Thumb up 3 Thumb down 2

  4. Chris M says:

    I support Scott Wiener on this. Anytime the city tries to do anything to stop ILLEGAL activity (dumping, vandalism, littering, etc etc) it is called targeting the homeless. It is not targeting the homeless, it is targeting illegal activities. And I am sick of being lectured by the Homeless Coalition and the HMDC that because people are homeless they can do whatever they want.

    Well-loved. Like or Dislike: Thumb up 22 Thumb down 8

  5. Ramón says:

    In a July 17th article posted in the Castro Biscuit, Wiener stated that SFPD is approximately short 300 officers short of its goal of 1970. So, how is SFPD going to enforce one more ordinance given its current numbers? There are already plenty of laws and ordinances that it cannot/does not enforce: cellphone while driving, scofflaw bicyclists, sit-lie; to say nothing of not being able to keep up with assaults, burglaries, violence, etc.
    San Francisco has MANY parks, and I’m not arguing about the wisdom of restricted hours. What I don’t see is possible enforcement when SFPD is falling behind on other problems. The city is trying to make mid-Market more attractive to development, but a stroll on 6th, Stevenson, Jessie, Minna, Howard, Mission, Larkin, Taylor, Jones, etc., will tell you that SFPD needs to prioritize their “300″ officer short police force.

    Nudity bans, soda taxes, park closures and so forth may look good on a Get-me-to-Sacramento résumé, but pragmatic? – nuh-uh.

    As Celia Cruz said : “Sin clave no hay son.”

    Hot debate. What do you think? Thumb up 6 Thumb down 6

    • rblack says:

      This actually makes sense. I don’t believe this is some ‘war on the homeless’, I actually think this is seen as an idea to stop some of the expensive vandalism going on in our parks. However like you I don’t see how this is going to be enforced.

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  6. How many laws do we need on the books that attempt to accomplish the same task before people wonder why the existing laws aren’t being enforced?

    Isn’t dumping, vandalism, loitering, public urination et al already ILLEGAL?

    Do we need four different versions of the same legislation before the laws are enforced or is there another purpose behind politicians taking controversial positions “for the people” a year before re-election?

    Any LGBT person that sought refuge in SF ought to be able to recognize the tactic of identifying a minority population for scorn and rallying the troops (aka voters) into finding a way to punish/scapegoat them.

    Don’t be so quick to climb about the Wiener bandwagon because he’s LGBT. Ambition can (and usually does) eclipse reason, compassion and empathy.

    Hot debate. What do you think? Thumb up 6 Thumb down 8

    • rblack says:

      I think the law is preemptive. Currently the police have to witness people doing the things you mention. By making it illegal to even be in the park after hours, the police can just ask them to leave.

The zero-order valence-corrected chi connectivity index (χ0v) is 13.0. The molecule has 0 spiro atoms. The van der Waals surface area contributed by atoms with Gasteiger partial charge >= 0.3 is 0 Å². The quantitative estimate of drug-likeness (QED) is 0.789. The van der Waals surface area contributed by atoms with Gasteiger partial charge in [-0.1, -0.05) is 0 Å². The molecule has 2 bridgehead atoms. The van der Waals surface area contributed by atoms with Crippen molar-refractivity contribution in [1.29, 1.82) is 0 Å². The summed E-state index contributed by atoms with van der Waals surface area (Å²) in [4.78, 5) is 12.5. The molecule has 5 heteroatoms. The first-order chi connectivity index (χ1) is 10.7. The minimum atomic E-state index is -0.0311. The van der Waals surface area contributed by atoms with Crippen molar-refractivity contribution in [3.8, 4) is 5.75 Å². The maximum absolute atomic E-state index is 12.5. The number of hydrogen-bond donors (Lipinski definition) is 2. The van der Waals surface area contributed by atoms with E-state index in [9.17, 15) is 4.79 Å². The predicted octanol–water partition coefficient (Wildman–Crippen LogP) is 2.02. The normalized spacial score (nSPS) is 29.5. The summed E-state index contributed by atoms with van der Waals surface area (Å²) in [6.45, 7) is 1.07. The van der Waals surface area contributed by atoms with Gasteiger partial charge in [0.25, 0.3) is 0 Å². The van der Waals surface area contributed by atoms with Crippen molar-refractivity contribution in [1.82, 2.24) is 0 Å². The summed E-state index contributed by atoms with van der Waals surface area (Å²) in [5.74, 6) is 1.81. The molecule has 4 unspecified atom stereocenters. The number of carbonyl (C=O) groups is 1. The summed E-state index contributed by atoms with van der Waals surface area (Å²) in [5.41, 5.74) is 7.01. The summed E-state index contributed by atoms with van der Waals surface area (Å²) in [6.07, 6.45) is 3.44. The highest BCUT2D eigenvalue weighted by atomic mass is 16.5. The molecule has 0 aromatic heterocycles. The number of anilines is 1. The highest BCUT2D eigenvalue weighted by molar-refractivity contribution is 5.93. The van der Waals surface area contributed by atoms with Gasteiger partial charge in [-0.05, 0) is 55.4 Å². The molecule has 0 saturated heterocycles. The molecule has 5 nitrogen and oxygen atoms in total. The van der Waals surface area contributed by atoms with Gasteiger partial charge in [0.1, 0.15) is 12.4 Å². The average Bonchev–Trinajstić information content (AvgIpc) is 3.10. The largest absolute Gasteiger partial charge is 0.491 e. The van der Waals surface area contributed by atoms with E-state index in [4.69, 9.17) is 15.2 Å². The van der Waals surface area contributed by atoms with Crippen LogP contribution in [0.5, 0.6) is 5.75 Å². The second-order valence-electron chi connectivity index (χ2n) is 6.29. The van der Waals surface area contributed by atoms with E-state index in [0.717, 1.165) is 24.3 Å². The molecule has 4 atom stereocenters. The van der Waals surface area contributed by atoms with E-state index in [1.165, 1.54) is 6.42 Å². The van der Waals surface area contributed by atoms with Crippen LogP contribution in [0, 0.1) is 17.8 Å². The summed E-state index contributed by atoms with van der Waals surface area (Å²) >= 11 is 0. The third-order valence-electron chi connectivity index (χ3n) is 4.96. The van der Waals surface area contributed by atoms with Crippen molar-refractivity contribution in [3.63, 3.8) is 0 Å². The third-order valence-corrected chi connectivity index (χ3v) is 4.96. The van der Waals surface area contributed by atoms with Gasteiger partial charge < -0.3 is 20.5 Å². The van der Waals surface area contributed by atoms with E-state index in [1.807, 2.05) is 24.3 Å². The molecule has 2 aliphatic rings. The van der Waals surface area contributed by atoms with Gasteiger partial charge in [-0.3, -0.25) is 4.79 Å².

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      • Hidden due to low comment rating. Click here to see.

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  7. Peter says:

    Meanwhile, Tom Ammiano is pushing legislation in the Assembly that would nullify all local street- and park-access laws. The inevitable result would be the establishment of permanent tent cities all over, including in Dolores Park (why should the homeless be forced to sleep in GG Park when it’s so cold and foggy over there?). And what will SF “progressives” do then?

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  8. bluesparrow says:

    If this law is already on the books, I’m not sure how much good this extra enforcement is going to do but the fact that other, better-managed cities than SF also have restricted park usage hours indicates to me it’s the right thing to do.

    Thumb up 4 Thumb down 1

  9. Denise Huxtable says:

    This site has been taken over by the new breed of rich uptight real estate whores that are making the Castro more boring. Too bad, I used to like it. Now go ahead and hide my comments like I know you will.

    Thumb up 1 Thumb down 0

    • Waiyde Palmer says:

      Denise- just to let you know and anyone else reading the blog-Castro Biscuit doesn’t hide comments-that happens based on the number of ‘unlike’ vs. ‘like’ hits each comment receives from other readers and commenters. It’s part of the WordPress software design and something we have zero control over. If it was up to us there would be no comments hidden. Thank you for sticking around and reading. Cheers.

      Thumb up 1 Thumb down 0

      • Denise Huxtable says:

        I was not referring to you wayde, I respect the work you are doing and in no way blame you. But I can’t help but notice that even moderately liberal points of view now get the routine majority thumbs down and the nature of the commenters has changed dramatically over the last couple of months.

        Thumb up 1 Thumb down 0

        • Waiyde Palmer says:

          Yes. That seems a fairly accurate assessment. Appreciate you and your point of view attempting to lend a different track to the discussion.